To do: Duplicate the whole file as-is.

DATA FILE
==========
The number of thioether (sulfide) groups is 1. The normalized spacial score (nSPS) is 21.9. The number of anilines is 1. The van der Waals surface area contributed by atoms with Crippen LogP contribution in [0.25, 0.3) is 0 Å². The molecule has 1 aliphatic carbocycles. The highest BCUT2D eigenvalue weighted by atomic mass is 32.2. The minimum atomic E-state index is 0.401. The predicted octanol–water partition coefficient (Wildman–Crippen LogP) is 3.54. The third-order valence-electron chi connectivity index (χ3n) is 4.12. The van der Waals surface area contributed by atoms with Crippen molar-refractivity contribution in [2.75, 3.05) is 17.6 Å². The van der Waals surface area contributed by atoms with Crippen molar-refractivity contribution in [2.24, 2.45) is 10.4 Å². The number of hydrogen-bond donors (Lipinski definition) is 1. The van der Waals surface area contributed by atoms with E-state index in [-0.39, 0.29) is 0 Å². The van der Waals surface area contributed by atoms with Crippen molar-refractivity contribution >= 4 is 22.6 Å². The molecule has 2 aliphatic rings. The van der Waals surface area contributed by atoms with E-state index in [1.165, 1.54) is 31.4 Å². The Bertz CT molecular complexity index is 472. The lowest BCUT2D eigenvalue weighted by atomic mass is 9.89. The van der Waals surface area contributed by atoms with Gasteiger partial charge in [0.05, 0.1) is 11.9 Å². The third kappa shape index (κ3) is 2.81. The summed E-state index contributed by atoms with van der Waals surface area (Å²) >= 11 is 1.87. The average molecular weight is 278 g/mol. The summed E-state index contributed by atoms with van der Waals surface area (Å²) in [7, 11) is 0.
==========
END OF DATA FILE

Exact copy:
The number of thioether (sulfide) groups is 1. The normalized spacial score (nSPS) is 21.9. The number of anilines is 1. The van der Waals surface area contributed by atoms with Crippen LogP contribution in [0.25, 0.3) is 0 Å². The molecule has 1 aliphatic carbocycles. The highest BCUT2D eigenvalue weighted by atomic mass is 32.2. The minimum atomic E-state index is 0.401. The predicted octanol–water partition coefficient (Wildman–Crippen LogP) is 3.54. The third-order valence-electron chi connectivity index (χ3n) is 4.12. The van der Waals surface area contributed by atoms with Crippen molar-refractivity contribution in [2.75, 3.05) is 17.6 Å². The van der Waals surface area contributed by atoms with Crippen molar-refractivity contribution in [2.24, 2.45) is 10.4 Å². The number of hydrogen-bond donors (Lipinski definition) is 1. The van der Waals surface area contributed by atoms with E-state index in [-0.39, 0.29) is 0 Å². The van der Waals surface area contributed by atoms with Crippen molar-refractivity contribution >= 4 is 22.6 Å². The molecule has 2 aliphatic rings. The van der Waals surface area contributed by atoms with E-state index in [1.165, 1.54) is 31.4 Å². The Bertz CT molecular complexity index is 472. The lowest BCUT2D eigenvalue weighted by atomic mass is 9.89. The van der Waals surface area contributed by atoms with Gasteiger partial charge in [0.05, 0.1) is 11.9 Å². The third kappa shape index (κ3) is 2.81. The summed E-state index contributed by atoms with van der Waals surface area (Å²) >= 11 is 1.87. The average molecular weight is 278 g/mol. The summed E-state index contributed by atoms with van der Waals surface area (Å²) in [7, 11) is 0.